Friday, October 16, 2009

Casual Listening - Dudamel Concert Review

Casual Listening

a review of cool new music

by Jeff Pinzino

October 16, 2009

I’ve been away at a conference this week, without a chance to listen to new music. Next week will be a double issue. In the meantime, here’s a review of a concert that you ought to be aware of.

Dudamel's Winning Premiere

In an age when a “classical event” feels like an oxymoron, the national simulcast and webcast of opening night at the Los Angeles Philharmonic will be the talk of the music world for a long time to come. Gustavo Dudamel, a 28-year old Venezuelan, took the baton of one of the top North American orchestras, and powerfully so. People are nuts about Dudamel – not just the musical elite, but a lot of ordinary Angelinos, many who are paying attention to classical music for the first time. His story is inspirational; his music even moreso.

It's hard to see a year go by without another major study being done tolling the decline of classical music. Audiences are graying and shrinking, and 21st century audiences have less patience for music of the 18th and 19th. In the last few years these studies started grudgingly to include an asterisk: Venezuela. There's been a major effort in that country to put instruments and classical instruction in every school in the country. "El Sistema" (the system) has resulted in an unbelievable pipeline of new classical musicians that are just now coming of age through institutions like the Simon Bolivar Youth Orchestra. So while Cuba's exporting shortstops to American baseball teams and Brazil's exporting midfielders to soccer leagues, Venezuela's starting to export principal violinists to American orchestras.

Dudamel has spent more than half of his life on the podium. He toured internationally as conductor of the Simon Bolivar Youth Orchestra, where he made an impression on the folks at the L.A. Philharmonic. From the sound of it, he makes an impression on everybody. Exuberant, flamboyant, engaging - it's emblematic that he made his major pre-season appearance with the "Ode to Joy" from Beethoven's Ninth.

The program for opening night juxtaposed novelty and tradition, the adventurous and the familiar. "City Noir" is a symphony commissioned from John Adams, one of America's most lauded living composers. This was paired on the program with Mahler's First Symphony, a crowd-pleaser with a second movement that's among the most recognizable passages this side of Beethoven.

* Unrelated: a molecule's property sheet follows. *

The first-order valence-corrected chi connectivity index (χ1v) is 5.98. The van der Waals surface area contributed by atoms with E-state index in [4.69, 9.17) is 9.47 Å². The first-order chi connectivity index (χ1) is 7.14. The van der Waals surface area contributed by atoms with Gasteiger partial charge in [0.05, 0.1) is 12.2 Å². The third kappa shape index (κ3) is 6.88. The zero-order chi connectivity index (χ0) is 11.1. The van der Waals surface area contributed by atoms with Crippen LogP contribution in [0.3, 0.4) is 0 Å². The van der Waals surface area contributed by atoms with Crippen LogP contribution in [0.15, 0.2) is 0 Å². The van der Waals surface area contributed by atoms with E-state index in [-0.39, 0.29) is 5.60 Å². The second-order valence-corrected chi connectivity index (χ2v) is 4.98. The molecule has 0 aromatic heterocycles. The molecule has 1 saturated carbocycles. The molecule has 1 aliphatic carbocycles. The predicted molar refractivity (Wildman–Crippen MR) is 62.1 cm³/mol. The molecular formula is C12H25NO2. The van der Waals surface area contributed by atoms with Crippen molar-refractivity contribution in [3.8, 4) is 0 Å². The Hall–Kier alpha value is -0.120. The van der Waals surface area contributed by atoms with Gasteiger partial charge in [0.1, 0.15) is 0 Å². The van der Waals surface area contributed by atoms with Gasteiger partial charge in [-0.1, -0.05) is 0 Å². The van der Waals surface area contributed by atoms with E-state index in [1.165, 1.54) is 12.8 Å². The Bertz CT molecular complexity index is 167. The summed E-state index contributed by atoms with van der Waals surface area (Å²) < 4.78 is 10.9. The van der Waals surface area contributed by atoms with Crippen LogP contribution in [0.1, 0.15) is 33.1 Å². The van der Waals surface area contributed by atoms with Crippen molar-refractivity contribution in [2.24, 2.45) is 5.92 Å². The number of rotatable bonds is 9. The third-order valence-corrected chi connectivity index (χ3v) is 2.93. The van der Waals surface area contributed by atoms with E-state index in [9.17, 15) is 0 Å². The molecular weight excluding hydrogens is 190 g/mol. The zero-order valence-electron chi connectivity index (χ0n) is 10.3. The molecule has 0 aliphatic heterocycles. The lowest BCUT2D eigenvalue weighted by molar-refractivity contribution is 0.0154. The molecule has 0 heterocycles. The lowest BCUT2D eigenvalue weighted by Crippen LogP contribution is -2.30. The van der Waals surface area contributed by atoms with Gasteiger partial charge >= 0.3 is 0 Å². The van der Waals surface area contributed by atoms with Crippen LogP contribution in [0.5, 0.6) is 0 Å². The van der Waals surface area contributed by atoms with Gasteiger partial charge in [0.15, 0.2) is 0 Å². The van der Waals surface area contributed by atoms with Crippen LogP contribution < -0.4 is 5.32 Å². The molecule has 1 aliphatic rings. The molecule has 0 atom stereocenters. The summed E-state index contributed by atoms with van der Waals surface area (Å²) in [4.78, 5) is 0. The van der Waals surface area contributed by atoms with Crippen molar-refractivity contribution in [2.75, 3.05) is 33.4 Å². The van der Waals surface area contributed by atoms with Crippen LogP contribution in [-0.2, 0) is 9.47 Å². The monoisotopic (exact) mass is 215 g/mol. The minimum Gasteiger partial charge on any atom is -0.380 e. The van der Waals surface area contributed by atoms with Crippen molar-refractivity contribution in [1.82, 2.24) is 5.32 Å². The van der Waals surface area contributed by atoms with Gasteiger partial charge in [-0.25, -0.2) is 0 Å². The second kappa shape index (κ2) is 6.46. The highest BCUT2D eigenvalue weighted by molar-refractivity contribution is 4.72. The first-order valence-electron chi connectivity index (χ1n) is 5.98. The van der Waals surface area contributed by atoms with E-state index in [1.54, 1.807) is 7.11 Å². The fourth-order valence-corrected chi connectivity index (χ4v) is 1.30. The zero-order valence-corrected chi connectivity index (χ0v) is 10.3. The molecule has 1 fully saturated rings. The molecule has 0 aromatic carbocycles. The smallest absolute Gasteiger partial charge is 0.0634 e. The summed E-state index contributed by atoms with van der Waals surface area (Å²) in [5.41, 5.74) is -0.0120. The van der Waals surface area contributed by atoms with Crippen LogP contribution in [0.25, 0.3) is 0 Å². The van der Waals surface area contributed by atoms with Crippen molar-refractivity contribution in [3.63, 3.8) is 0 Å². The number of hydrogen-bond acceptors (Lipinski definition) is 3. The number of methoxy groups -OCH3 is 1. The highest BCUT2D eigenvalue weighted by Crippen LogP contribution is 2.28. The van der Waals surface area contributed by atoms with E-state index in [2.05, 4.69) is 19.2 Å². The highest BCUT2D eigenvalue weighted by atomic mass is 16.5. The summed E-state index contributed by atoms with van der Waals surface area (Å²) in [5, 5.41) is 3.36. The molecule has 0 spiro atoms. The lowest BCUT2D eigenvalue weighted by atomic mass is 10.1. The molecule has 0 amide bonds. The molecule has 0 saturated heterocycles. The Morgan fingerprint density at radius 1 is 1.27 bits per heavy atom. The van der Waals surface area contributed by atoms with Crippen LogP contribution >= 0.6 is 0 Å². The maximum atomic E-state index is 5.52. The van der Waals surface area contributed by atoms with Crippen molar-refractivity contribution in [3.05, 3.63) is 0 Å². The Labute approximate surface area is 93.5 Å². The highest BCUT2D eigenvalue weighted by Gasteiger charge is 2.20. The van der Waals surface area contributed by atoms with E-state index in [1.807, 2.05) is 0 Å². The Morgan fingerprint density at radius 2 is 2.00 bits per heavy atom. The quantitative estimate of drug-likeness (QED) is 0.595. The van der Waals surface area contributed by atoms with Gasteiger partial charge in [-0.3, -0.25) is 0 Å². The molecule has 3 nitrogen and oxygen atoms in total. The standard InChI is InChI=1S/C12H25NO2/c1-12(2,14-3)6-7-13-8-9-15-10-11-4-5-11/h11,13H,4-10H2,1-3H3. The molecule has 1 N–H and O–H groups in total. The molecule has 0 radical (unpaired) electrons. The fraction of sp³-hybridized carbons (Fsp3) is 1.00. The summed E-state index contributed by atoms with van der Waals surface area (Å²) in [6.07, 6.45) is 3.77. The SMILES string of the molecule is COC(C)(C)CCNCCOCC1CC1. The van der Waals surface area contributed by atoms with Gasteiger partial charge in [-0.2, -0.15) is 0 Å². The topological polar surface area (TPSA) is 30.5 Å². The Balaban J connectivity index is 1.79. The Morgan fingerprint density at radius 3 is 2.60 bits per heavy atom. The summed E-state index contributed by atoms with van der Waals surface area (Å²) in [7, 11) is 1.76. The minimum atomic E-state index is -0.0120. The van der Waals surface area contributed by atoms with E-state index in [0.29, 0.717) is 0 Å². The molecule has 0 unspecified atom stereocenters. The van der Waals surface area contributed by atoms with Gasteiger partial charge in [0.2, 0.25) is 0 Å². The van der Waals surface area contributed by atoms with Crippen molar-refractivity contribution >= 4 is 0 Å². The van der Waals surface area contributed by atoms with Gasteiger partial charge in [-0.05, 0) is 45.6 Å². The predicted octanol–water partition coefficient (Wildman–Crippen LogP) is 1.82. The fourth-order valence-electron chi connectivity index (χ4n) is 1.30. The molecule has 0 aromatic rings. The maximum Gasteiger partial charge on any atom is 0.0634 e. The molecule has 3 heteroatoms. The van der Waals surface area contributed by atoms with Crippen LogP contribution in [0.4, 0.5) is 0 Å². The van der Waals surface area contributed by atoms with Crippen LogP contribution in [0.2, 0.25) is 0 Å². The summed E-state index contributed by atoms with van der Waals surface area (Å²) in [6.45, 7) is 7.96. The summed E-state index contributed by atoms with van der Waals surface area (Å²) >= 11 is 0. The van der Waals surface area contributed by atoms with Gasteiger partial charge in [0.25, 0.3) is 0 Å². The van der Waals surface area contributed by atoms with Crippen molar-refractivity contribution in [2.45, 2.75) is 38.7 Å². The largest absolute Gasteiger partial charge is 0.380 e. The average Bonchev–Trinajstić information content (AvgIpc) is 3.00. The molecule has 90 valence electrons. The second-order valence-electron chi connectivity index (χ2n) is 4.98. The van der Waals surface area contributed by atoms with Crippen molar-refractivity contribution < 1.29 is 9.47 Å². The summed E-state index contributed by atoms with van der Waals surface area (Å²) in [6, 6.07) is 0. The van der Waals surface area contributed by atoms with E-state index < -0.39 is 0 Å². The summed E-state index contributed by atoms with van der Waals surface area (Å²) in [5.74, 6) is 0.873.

The orchestra attacked the Adams symphony. Opening with brash, honking tones, it could easily have been the soundtrack to a lost Hitchcock movie. A cymbal and woodblock kicked in a syncopated beat while the wind section staggered over the top, invoking the pace of jazz with none of the familiar harmonies. Slower passages provided no respite, with eerie xylophone cascades rising from droning strings.

A trumpet solo at midpoint provided the piece’s only melodic handle, and it disappeared almost as soon as it appeared, replaced by violent lurches in the low brass. A saxophone picked through a wreck of notes. The arrival of bongos ultimately carried the piece to a dramatic climax, leaving a profound dread to hover in the silent air.

For a populist conductor, it's an odd introduction, although one that Dudamel managed to sell with tremendous energy and athleticism. He conveyed vividly this portrait of a dark, senseless city, a heightened dramatization of a place synonymous with drama. Despite enthusiastic applause, this isn't the kind of piece that's going to win over curious new listeners to contemporary music. Any commission involves risk, and this is an atypical entry for Adams, generally known for his accessibility. What it does show us is Dudamel’s willingness to take risk as well as his appetite for new music.

Dudamel's Mahler was exquisite. The pianissimo, lento opening of the first movement is a difficult one to conduct, and Dudamel showed above all a patience with the music that carried through the entire piece. He turned over each note with attentiveness, an expectation that there might be surprises hiding even under these familiar passages.

His approach to the second movement was romantic in the Hollywood sense - seductive, playful, lusty. He managed total intensity at a relaxed tempo, releasing the big, booming fourths with gusto. It was here that Dudamel the Epicure arrived, and that’s the persona that turns serious music connoisseurs into starry-eyed teenagers.

Long silences between movements served as palate-cleansers, giving the listener a chance to savor the finish of the prior emotion and prepare for the next one. Dudamel brought a dose of levity to the moodier third movement. His direction was measured and serious, but not too serious. The final movement broke with alarm, echoing the Adams symphony. Deliberately, Dudamel led the orchestra deliberately toward a grand, not grandiose conclusion.

As a conductor, Dudamel shows way more emotional range than you’d expect from a 28-year-old, and yet it’s the energy and audacity of his youth that’s spellbinding. Performances like this ought to be inspiring audiences for years to come.

You can catch a TV broadcast of the full concert on PBS October 21.

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